Date: Feb 22, 2013 1:46 PM
Author: mueckenh@rz.fh-augsburg.de
Subject: Re: Matheology § 222 Back to the roots

On 22 Feb., 14:27, fom <fomJ...@nyms.net> wrote:

>
> what you are describing here is the structure of the
> natural numbers as a directed set.
>
> There is actual mathematics that describes this.
>
> There are logics in which your reasoning can be
> formalized.


That is not necessary for pople who can think without crutches.
>
> And the fact that this structure remains as absolute
> infinity relative to Cantor's transfinite arithmetic
> does not make that arithmetical calculus not
> mathematics.


Cantor has been disproved. Try to understand the Binary Tree. Then you
will understand that not more than countably many paths can be
distinguished.

Here is a summary of the argument concerning the Binary Tree:

1) The set of all real numbers of the unit interval is (said to be)
uncountable.
2) An uncountable set has (infinitely many) more elements than a
countable set.
3) Every real number has at least one unique representation as an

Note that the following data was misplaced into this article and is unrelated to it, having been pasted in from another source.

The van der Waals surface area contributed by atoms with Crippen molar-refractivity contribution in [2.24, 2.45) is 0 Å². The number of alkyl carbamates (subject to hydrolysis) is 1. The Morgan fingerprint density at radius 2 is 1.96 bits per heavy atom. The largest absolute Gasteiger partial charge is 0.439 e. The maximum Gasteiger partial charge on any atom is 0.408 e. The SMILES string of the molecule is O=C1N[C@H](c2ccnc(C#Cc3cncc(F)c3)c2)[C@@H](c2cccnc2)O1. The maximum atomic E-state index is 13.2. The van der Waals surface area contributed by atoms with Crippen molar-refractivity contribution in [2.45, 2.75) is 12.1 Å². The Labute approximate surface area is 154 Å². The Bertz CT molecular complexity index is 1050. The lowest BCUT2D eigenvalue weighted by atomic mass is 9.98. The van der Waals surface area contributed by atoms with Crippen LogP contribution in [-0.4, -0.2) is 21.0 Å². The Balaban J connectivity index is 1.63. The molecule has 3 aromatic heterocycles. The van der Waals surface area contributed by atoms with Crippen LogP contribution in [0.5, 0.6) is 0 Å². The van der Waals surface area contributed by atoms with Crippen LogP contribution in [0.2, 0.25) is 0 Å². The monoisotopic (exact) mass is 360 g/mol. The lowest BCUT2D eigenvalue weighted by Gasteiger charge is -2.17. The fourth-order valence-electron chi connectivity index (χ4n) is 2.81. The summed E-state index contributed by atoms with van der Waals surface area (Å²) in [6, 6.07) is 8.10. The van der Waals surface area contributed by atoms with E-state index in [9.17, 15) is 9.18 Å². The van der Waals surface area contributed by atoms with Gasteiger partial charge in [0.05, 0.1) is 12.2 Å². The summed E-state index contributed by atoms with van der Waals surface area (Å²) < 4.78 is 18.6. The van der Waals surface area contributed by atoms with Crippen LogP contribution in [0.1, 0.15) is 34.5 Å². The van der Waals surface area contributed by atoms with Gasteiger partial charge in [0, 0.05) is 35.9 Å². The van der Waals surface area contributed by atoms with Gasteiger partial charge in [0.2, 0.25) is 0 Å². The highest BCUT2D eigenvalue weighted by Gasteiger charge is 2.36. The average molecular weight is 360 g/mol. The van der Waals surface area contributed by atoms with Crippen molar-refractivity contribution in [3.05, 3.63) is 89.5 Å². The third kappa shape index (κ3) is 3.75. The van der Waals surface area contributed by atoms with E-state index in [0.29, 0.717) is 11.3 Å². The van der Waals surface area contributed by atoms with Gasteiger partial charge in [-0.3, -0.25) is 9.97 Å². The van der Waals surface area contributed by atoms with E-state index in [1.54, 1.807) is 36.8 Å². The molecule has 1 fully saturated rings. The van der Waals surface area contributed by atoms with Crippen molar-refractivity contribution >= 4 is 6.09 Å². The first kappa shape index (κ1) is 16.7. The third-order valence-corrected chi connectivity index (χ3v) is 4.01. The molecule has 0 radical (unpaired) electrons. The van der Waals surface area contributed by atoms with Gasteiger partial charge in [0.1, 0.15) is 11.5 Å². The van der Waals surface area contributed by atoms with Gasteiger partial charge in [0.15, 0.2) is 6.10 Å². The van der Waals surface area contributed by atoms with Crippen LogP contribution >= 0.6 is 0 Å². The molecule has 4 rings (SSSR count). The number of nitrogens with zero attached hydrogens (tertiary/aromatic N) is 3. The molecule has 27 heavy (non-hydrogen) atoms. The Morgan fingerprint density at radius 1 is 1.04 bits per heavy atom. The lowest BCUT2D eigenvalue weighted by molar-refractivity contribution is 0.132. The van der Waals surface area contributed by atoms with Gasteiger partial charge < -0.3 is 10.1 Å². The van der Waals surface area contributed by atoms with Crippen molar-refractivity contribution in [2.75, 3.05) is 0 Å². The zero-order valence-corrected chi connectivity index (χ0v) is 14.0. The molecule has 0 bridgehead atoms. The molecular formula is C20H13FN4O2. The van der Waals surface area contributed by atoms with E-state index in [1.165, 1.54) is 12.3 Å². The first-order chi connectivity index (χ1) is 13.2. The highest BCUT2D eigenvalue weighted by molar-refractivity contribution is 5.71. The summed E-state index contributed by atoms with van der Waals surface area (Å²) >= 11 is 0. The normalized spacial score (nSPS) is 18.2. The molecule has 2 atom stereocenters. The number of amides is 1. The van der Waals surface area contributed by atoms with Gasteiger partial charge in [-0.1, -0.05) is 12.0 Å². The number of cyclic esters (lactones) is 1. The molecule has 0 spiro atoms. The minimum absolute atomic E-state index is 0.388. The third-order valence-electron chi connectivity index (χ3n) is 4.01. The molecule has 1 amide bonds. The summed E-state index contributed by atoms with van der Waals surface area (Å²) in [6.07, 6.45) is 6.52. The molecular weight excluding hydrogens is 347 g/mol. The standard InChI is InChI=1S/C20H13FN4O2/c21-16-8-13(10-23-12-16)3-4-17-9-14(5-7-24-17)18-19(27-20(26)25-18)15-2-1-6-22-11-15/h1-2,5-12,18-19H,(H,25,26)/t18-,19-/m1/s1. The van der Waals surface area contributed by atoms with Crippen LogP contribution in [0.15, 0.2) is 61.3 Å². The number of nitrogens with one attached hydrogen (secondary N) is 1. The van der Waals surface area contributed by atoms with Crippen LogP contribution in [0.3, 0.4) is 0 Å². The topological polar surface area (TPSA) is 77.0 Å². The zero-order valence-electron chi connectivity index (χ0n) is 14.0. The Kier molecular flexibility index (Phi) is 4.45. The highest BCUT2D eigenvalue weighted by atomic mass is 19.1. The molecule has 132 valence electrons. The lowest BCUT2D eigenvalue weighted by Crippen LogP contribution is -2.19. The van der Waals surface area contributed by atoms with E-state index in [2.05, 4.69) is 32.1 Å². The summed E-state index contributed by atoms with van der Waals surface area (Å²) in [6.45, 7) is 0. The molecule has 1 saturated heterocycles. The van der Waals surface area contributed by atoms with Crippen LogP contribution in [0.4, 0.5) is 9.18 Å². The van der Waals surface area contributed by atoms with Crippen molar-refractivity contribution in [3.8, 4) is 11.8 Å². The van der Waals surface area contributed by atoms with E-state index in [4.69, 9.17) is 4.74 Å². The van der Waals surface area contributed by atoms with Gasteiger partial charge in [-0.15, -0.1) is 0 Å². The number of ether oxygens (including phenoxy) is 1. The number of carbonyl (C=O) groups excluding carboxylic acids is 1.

infinite binary string (some rationals have even two representations
but that's peanuts).
4) In many cases the string cannot be defined by a finite word.
5) Without loss of information the first bits of two strings, if
equal, need not be written twice.
6) Application of this rule leads to the Binary Tree.
7) The binary strings of the unit interval are isomorphic to the paths
of the Binary Tree.
8) It is not possible to distinguish more than countably many paths by
their nodes.
9) This is proven by constructing the Binary Tree node by node.
10) Further this is proven by colouring all edges and nodes and paths
of the complete Binary Tree by countably many paths.

Try to contradict at least one of the 10 treecommandments.

Regards, W;